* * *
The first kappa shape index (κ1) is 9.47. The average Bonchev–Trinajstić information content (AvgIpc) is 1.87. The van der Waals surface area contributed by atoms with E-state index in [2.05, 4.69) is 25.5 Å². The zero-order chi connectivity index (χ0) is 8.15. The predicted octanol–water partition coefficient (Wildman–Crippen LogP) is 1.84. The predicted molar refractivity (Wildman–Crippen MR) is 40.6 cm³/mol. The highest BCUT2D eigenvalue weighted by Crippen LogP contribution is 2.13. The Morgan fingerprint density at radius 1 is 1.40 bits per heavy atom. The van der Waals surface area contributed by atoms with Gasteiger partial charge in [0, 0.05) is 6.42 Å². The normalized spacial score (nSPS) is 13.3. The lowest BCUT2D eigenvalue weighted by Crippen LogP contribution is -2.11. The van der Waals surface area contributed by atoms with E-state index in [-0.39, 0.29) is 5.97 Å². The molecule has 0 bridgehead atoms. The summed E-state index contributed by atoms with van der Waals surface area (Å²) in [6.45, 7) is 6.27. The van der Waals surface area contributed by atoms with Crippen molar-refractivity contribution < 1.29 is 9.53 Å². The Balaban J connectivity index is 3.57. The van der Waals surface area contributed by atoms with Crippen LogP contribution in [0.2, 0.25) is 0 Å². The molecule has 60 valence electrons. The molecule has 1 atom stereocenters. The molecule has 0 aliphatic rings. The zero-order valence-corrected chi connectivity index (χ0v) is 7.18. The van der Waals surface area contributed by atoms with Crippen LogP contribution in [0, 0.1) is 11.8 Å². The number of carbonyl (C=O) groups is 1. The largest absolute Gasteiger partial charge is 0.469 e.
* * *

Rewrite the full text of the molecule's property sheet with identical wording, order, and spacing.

The first kappa shape index (κ1) is 9.47. The average Bonchev–Trinajstić information content (AvgIpc) is 1.87. The van der Waals surface area contributed by atoms with E-state index in [2.05, 4.69) is 25.5 Å². The zero-order chi connectivity index (χ0) is 8.15. The predicted octanol–water partition coefficient (Wildman–Crippen LogP) is 1.84. The predicted molar refractivity (Wildman–Crippen MR) is 40.6 cm³/mol. The highest BCUT2D eigenvalue weighted by Crippen LogP contribution is 2.13. The Morgan fingerprint density at radius 1 is 1.40 bits per heavy atom. The van der Waals surface area contributed by atoms with Gasteiger partial charge in [0, 0.05) is 6.42 Å². The normalized spacial score (nSPS) is 13.3. The lowest BCUT2D eigenvalue weighted by Crippen LogP contribution is -2.11. The van der Waals surface area contributed by atoms with E-state index in [-0.39, 0.29) is 5.97 Å². The molecule has 0 bridgehead atoms. The summed E-state index contributed by atoms with van der Waals surface area (Å²) in [6.45, 7) is 6.27. The van der Waals surface area contributed by atoms with Crippen molar-refractivity contribution < 1.29 is 9.53 Å². The Balaban J connectivity index is 3.57. The van der Waals surface area contributed by atoms with Crippen LogP contribution in [0.2, 0.25) is 0 Å². The molecule has 60 valence electrons. The molecule has 1 atom stereocenters. The molecule has 0 aliphatic rings. The zero-order valence-corrected chi connectivity index (χ0v) is 7.18. The van der Waals surface area contributed by atoms with Crippen LogP contribution in [0, 0.1) is 11.8 Å². The number of carbonyl (C=O) groups is 1. The largest absolute Gasteiger partial charge is 0.469 e.